The local supermarket, one of the two major chains in town, has a bottle shop (liquor store) attached. They generally sell run of the mill wines with a few specialties so it’s not the place I usually go looking for wine on a regular basis. Occasionally they will have some decent specials, two for the price of one, 10% off six bottles or a really cheap range of cleanskins. I was there last Sunday giving it my monthly once over when I was told that all red wines were 30% off if I bought six. That sounded a good bargain to me so while the co driver cooled her heels people watching outside (what I do during quilt shop visits, so it's fair), I did a slow wander up and down the rows. I came across a bottle of Wynns Coonawarra Shiraz. That brought back a flood of memories.
My parents were always wine drinkers at mealtime. This was unusual for an Australian family in the 1950’s as most people either drank beer with food and fortified wines eg. sherry, port, muscat, after.
I was allowed my first sip at around 12 years old, a small glass of red wine diluted with 50% water. When we moved to Brisbane from Melbourne we ate out a lot. Something to do with the tropical climate and hot kitchens, I believe. My parent’s favourite restaurant was on Wickham Terrace and was called Chez Tessa. The menu contained some of the standard 1960’s fare eg. Chicken Maryland, Carpetbag Steak, Steak Diane and Coq au Vin were a few I remember. And of course there was always Bombe Alaska as a dessert. And they had a pretty substantial wine list which I think was a major attraction from my parent’s point of view. The 1960's had seen a major shift in wine production in Australia from fortifieds to sweet and sparkling table wines (Barossa Pearl, Sparkling Rhinegold, Starwine) and later in the decade to a preference for red wines of the fuller bodied Bordeaux style. This boom in red wines was sparked by a large increase in immigration particularly from Italy and Greece as well as a strong economy.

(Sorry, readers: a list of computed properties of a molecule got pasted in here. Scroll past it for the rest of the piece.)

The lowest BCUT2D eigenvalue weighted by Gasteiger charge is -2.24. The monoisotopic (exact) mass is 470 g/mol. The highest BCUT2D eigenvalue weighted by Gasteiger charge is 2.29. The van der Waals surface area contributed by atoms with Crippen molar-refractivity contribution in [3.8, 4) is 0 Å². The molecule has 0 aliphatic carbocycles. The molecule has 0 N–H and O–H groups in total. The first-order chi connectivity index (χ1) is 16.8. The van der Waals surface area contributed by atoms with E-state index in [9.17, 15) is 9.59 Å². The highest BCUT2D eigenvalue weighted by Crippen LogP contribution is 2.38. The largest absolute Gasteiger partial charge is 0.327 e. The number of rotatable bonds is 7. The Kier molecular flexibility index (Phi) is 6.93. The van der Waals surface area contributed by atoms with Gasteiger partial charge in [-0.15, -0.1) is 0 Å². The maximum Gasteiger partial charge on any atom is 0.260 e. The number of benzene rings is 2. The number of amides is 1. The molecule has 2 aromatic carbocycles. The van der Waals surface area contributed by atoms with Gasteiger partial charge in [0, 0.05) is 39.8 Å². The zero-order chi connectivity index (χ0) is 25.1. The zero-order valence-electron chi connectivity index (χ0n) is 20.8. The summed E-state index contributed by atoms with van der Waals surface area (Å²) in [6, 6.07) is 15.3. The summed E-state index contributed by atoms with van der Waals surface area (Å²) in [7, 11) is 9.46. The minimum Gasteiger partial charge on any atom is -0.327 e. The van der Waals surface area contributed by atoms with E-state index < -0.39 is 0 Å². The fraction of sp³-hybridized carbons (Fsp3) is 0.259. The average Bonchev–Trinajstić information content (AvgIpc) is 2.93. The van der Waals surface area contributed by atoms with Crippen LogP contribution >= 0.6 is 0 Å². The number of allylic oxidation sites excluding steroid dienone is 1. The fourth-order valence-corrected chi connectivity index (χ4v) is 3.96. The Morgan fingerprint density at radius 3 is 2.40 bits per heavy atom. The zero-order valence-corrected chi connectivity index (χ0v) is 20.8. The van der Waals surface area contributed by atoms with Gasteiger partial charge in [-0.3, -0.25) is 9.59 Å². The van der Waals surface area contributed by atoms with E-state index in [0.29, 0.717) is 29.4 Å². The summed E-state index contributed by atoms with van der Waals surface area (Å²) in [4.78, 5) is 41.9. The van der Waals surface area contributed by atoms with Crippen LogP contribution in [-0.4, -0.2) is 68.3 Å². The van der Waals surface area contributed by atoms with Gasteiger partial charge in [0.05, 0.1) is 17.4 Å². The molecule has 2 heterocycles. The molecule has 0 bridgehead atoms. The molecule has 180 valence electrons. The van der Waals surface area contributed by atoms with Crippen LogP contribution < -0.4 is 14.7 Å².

We went to Chez Tessa for my 16th birthday and I was allowed my first glass of undiluted red wine, Wynns Coonawarra Hermitage. Hermitage was the old name for Shiraz then, mirroring the use of the Shiraz grape in wines of the Hermitage Region of the Rhone in France. So that was the beginning for me of a life long love affair with wine. And nearly 50 years on I now had a bottle of the same brand to reminisce with over dinner.
Tasting Notes from Wynns: Wynns Coonawarra Estate winery is located on the world famous strip of 'Terra Rossa' soil that produces fruit with exceptional quality. Launched in 1952 as Coonawarra Estate Claret, this wine has long upheld Wynns Coonawarra Estate's reputation as a producer of premium Coonawarra Shiraz.
Typically the Wynns Coonawarra Estate Shiraz has aromas reminiscent of ground black pepper, mulberry and raspberry, through to blackberry at the riper end of the spectrum. Oak is used to mature and increase the wine's complexity, without dominating its distinctive cool-climate character. A medium bodied wine with a lengthy finish that will age gracefully in the tradition of the original Wynns Hermitage.